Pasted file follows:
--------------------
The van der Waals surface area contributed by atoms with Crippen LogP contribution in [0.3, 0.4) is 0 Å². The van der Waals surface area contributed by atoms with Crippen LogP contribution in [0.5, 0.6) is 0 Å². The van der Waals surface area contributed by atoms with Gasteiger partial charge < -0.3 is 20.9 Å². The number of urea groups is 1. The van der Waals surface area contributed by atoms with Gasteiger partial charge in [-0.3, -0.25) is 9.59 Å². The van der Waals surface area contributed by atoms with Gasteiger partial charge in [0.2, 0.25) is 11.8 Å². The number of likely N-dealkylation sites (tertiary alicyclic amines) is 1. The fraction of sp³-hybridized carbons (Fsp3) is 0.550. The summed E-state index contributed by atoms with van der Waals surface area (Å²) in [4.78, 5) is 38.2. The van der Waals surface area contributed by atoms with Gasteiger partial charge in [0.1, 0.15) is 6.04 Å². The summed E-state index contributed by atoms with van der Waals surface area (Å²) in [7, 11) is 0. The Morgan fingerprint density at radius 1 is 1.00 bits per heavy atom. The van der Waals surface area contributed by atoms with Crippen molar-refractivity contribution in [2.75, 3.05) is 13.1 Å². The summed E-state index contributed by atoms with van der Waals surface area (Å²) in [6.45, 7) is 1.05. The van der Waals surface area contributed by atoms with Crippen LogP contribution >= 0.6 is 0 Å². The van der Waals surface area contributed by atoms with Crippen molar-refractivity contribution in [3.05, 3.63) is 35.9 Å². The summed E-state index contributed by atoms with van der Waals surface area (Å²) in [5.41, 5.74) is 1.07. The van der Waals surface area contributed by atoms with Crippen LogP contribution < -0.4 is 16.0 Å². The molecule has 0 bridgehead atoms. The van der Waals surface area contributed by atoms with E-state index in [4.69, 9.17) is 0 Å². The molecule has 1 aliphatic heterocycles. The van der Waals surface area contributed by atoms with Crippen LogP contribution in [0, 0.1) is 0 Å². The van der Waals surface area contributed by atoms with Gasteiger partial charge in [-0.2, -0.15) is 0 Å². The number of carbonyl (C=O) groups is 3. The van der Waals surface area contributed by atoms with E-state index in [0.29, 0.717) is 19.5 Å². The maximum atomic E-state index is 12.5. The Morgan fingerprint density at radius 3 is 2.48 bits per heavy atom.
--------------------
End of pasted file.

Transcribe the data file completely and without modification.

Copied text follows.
The van der Waals surface area contributed by atoms with Crippen LogP contribution in [0.3, 0.4) is 0 Å². The van der Waals surface area contributed by atoms with Crippen LogP contribution in [0.5, 0.6) is 0 Å². The van der Waals surface area contributed by atoms with Gasteiger partial charge < -0.3 is 20.9 Å². The number of urea groups is 1. The van der Waals surface area contributed by atoms with Gasteiger partial charge in [-0.3, -0.25) is 9.59 Å². The van der Waals surface area contributed by atoms with Gasteiger partial charge in [0.2, 0.25) is 11.8 Å². The number of likely N-dealkylation sites (tertiary alicyclic amines) is 1. The fraction of sp³-hybridized carbons (Fsp3) is 0.550. The summed E-state index contributed by atoms with van der Waals surface area (Å²) in [4.78, 5) is 38.2. The van der Waals surface area contributed by atoms with Gasteiger partial charge in [0.1, 0.15) is 6.04 Å². The summed E-state index contributed by atoms with van der Waals surface area (Å²) in [7, 11) is 0. The Morgan fingerprint density at radius 1 is 1.00 bits per heavy atom. The van der Waals surface area contributed by atoms with Crippen molar-refractivity contribution in [2.75, 3.05) is 13.1 Å². The summed E-state index contributed by atoms with van der Waals surface area (Å²) in [6.45, 7) is 1.05. The van der Waals surface area contributed by atoms with Crippen LogP contribution >= 0.6 is 0 Å². The van der Waals surface area contributed by atoms with Crippen molar-refractivity contribution in [3.05, 3.63) is 35.9 Å². The summed E-state index contributed by atoms with van der Waals surface area (Å²) in [5.41, 5.74) is 1.07. The van der Waals surface area contributed by atoms with Crippen LogP contribution < -0.4 is 16.0 Å². The molecule has 0 bridgehead atoms. The van der Waals surface area contributed by atoms with E-state index in [4.69, 9.17) is 0 Å². The molecule has 1 aliphatic heterocycles. The van der Waals surface area contributed by atoms with Crippen LogP contribution in [0, 0.1) is 0 Å². The van der Waals surface area contributed by atoms with Gasteiger partial charge in [-0.2, -0.15) is 0 Å². The number of carbonyl (C=O) groups is 3. The van der Waals surface area contributed by atoms with E-state index in [0.29, 0.717) is 19.5 Å². The maximum atomic E-state index is 12.5. The Morgan fingerprint density at radius 3 is 2.48 bits per heavy atom.